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2020 Player Exit Meetings – QB Ben Roethlisberger

The Pittsburgh Steelers are back in the UPMC Rooney Sports Complex earlier than they had anticipated, having been ousted from the postseason in the opening round, which unfortunately marks a slight improvement from the past two seasons, during which they did not even qualify for the playoffs altogether. They have now done four seasons without securing a victory beyond regular season play.

Yet again, they find themselves undergoing the exit meeting process earlier than anticipated, which means so are we.

They did manage to go 12-4 during the regular season, and secured their first AFC North title since 2017, posting a new franchise record by opening the season with 11 consecutive wins, but of course it all fell apart after that. Their only victory after that required a 17-point comeback.

While we might not know all the details about what goes on between head coach Mike Tomlin and his players during these exit meetings, we do know how we would conduct those meetings if they were let up to us. So here are the Depot’s exit meetings for the Steelers’ roster following the 2020 season.

Player: Ben Roethlisberger

Position: QB

Experience: 17 Years

Boy, is there a lot to say here. Ben Roethlisberger, returning at the age of 38 from a serious elbow injury to play his 17th season, certainly had an interesting year. While he posted 33 touchdown passes, the second-most in franchise history, and limited his interceptions to only 10, his play has been heavily criticized, to the point that a very vocal segment of the fan base is rooting for him to call it a career.

It’s not as though the concerns are not legitimate. He averaged just 6.3 yards per pass attempt, which is kind of ridiculously low. He led the league in batted passes in part because he was so intent on getting the ball out of his hands quickly that defenders were more apt to play the throwing lanes.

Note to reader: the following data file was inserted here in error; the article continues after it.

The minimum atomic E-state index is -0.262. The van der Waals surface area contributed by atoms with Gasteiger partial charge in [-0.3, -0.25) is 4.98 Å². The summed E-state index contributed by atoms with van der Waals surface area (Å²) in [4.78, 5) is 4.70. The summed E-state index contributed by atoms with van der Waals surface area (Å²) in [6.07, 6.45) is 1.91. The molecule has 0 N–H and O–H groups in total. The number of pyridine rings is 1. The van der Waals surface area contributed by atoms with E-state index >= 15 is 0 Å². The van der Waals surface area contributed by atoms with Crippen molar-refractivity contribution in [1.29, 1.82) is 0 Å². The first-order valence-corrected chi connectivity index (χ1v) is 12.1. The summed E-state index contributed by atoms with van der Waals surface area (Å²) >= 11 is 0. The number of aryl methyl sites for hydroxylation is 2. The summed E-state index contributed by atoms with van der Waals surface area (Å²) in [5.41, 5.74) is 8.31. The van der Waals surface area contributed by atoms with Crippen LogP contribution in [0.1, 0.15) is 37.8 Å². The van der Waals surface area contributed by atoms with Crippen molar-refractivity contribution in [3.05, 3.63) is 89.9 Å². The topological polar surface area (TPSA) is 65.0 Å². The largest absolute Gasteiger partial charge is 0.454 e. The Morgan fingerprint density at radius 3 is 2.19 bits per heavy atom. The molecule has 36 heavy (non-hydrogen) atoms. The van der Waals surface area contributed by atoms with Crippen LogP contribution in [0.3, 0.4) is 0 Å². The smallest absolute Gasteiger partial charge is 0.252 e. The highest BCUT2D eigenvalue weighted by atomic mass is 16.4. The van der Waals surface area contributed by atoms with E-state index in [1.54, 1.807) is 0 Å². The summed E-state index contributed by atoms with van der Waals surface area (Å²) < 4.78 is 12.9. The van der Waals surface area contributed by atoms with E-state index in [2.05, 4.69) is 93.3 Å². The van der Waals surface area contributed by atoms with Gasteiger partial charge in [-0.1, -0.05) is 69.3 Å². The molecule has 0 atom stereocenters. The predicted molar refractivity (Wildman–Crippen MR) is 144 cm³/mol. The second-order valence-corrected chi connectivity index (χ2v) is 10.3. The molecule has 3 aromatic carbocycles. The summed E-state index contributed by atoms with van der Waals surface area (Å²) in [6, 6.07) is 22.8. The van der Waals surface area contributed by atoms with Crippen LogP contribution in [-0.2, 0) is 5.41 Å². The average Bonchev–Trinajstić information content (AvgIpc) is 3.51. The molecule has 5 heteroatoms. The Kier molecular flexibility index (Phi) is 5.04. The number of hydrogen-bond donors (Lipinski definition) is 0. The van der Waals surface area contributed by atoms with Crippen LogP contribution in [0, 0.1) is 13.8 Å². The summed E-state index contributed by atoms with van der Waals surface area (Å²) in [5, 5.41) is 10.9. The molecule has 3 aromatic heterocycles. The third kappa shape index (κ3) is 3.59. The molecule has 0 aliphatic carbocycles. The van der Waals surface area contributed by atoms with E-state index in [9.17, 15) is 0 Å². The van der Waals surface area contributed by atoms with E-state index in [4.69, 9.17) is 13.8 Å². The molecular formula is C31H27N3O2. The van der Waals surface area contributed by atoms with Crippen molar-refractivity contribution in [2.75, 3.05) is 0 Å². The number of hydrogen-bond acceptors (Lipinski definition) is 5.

The real concern is the fact that he was so bad throwing down the field that it led to a misconception that the Steelers weren’t actually throwing down the field. In fact, Pittsburgh had among the most deep pass attempts in the NFL. it’s just that they were among the least efficient teams in doing it.

Roethlisberger did start to press down the field more as the season wore on, and with it came an increase in the turnover-worthy throw. He threw six of his 10 regular season interceptions in a five-weeks span, only finally ending the skid in their lone post-week-12 win, before throwing four interceptions in their playoff loss.

Many people are beyond the point of being willing to even entertain the question of whether or not Roethlisberger ‘has it’ anymore. The Steelers cannot afford to be so blithe about it. Moving away from a franchise quarterback is pretty much the single largest decision you can make for a football team, and often signals the closing of a ‘championship window’. His detractors, of course, argue that it’s already closed with him.

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